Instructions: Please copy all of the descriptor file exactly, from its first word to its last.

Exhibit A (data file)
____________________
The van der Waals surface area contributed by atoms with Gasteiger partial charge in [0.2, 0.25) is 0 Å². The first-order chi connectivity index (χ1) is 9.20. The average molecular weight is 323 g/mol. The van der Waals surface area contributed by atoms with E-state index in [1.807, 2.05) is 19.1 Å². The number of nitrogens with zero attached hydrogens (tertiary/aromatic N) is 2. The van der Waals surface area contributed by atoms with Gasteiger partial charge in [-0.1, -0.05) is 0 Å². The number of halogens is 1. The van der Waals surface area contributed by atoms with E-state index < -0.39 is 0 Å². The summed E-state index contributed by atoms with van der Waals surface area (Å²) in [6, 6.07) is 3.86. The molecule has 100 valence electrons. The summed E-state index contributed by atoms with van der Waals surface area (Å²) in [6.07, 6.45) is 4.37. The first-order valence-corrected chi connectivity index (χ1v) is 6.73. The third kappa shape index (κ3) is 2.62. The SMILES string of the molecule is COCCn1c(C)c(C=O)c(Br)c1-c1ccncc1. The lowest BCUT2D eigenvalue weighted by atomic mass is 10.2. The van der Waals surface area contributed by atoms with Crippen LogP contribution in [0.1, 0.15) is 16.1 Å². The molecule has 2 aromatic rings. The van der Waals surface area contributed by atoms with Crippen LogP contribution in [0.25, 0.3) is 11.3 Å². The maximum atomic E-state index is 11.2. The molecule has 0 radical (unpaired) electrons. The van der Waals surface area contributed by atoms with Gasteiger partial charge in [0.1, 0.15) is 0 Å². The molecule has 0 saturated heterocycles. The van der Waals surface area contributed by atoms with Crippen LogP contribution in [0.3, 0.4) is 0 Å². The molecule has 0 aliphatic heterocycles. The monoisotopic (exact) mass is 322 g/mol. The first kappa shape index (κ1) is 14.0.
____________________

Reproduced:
The van der Waals surface area contributed by atoms with Gasteiger partial charge in [0.2, 0.25) is 0 Å². The first-order chi connectivity index (χ1) is 9.20. The average molecular weight is 323 g/mol. The van der Waals surface area contributed by atoms with E-state index in [1.807, 2.05) is 19.1 Å². The number of nitrogens with zero attached hydrogens (tertiary/aromatic N) is 2. The van der Waals surface area contributed by atoms with Gasteiger partial charge in [-0.1, -0.05) is 0 Å². The number of halogens is 1. The van der Waals surface area contributed by atoms with E-state index < -0.39 is 0 Å². The summed E-state index contributed by atoms with van der Waals surface area (Å²) in [6, 6.07) is 3.86. The molecule has 100 valence electrons. The summed E-state index contributed by atoms with van der Waals surface area (Å²) in [6.07, 6.45) is 4.37. The first-order valence-corrected chi connectivity index (χ1v) is 6.73. The third kappa shape index (κ3) is 2.62. The SMILES string of the molecule is COCCn1c(C)c(C=O)c(Br)c1-c1ccncc1. The lowest BCUT2D eigenvalue weighted by atomic mass is 10.2. The van der Waals surface area contributed by atoms with Crippen LogP contribution in [0.1, 0.15) is 16.1 Å². The molecule has 2 aromatic rings. The van der Waals surface area contributed by atoms with Crippen LogP contribution in [0.25, 0.3) is 11.3 Å². The maximum atomic E-state index is 11.2. The molecule has 0 radical (unpaired) electrons. The van der Waals surface area contributed by atoms with Gasteiger partial charge in [0.1, 0.15) is 0 Å². The molecule has 0 saturated heterocycles. The van der Waals surface area contributed by atoms with Crippen LogP contribution in [0.3, 0.4) is 0 Å². The molecule has 0 aliphatic heterocycles. The monoisotopic (exact) mass is 322 g/mol. The first kappa shape index (κ1) is 14.0.